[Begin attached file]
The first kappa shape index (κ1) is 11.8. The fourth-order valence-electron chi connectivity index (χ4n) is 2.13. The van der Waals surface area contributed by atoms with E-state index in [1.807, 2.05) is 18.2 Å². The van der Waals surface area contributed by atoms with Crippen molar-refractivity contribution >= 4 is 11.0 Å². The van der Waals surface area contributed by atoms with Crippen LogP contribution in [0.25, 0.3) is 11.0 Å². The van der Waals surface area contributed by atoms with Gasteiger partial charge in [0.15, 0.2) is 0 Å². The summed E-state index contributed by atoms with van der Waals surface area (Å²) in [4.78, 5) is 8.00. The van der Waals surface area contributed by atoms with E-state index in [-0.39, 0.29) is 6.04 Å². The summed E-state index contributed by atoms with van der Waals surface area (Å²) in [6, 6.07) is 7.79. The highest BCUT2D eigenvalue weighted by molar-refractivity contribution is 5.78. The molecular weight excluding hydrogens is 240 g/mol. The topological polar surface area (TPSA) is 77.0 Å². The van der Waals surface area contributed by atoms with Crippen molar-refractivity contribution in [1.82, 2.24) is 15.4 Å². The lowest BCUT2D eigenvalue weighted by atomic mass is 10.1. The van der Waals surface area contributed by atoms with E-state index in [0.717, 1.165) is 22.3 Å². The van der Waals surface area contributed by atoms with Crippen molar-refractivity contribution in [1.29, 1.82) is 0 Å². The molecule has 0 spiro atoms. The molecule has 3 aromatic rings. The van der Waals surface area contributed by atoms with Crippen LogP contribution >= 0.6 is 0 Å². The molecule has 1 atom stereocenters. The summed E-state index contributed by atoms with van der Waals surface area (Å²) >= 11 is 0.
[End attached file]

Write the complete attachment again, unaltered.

The first kappa shape index (κ1) is 11.8. The fourth-order valence-electron chi connectivity index (χ4n) is 2.13. The van der Waals surface area contributed by atoms with E-state index in [1.807, 2.05) is 18.2 Å². The van der Waals surface area contributed by atoms with Crippen molar-refractivity contribution >= 4 is 11.0 Å². The van der Waals surface area contributed by atoms with Crippen LogP contribution in [0.25, 0.3) is 11.0 Å². The van der Waals surface area contributed by atoms with Gasteiger partial charge in [0.15, 0.2) is 0 Å². The summed E-state index contributed by atoms with van der Waals surface area (Å²) in [4.78, 5) is 8.00. The van der Waals surface area contributed by atoms with E-state index in [-0.39, 0.29) is 6.04 Å². The summed E-state index contributed by atoms with van der Waals surface area (Å²) in [6, 6.07) is 7.79. The highest BCUT2D eigenvalue weighted by molar-refractivity contribution is 5.78. The molecular weight excluding hydrogens is 240 g/mol. The topological polar surface area (TPSA) is 77.0 Å². The van der Waals surface area contributed by atoms with Crippen molar-refractivity contribution in [1.82, 2.24) is 15.4 Å². The lowest BCUT2D eigenvalue weighted by atomic mass is 10.1. The van der Waals surface area contributed by atoms with E-state index in [0.717, 1.165) is 22.3 Å². The van der Waals surface area contributed by atoms with Crippen molar-refractivity contribution in [1.29, 1.82) is 0 Å². The molecule has 0 spiro atoms. The molecule has 3 aromatic rings. The van der Waals surface area contributed by atoms with Crippen LogP contribution >= 0.6 is 0 Å². The molecule has 1 atom stereocenters. The summed E-state index contributed by atoms with van der Waals surface area (Å²) >= 11 is 0.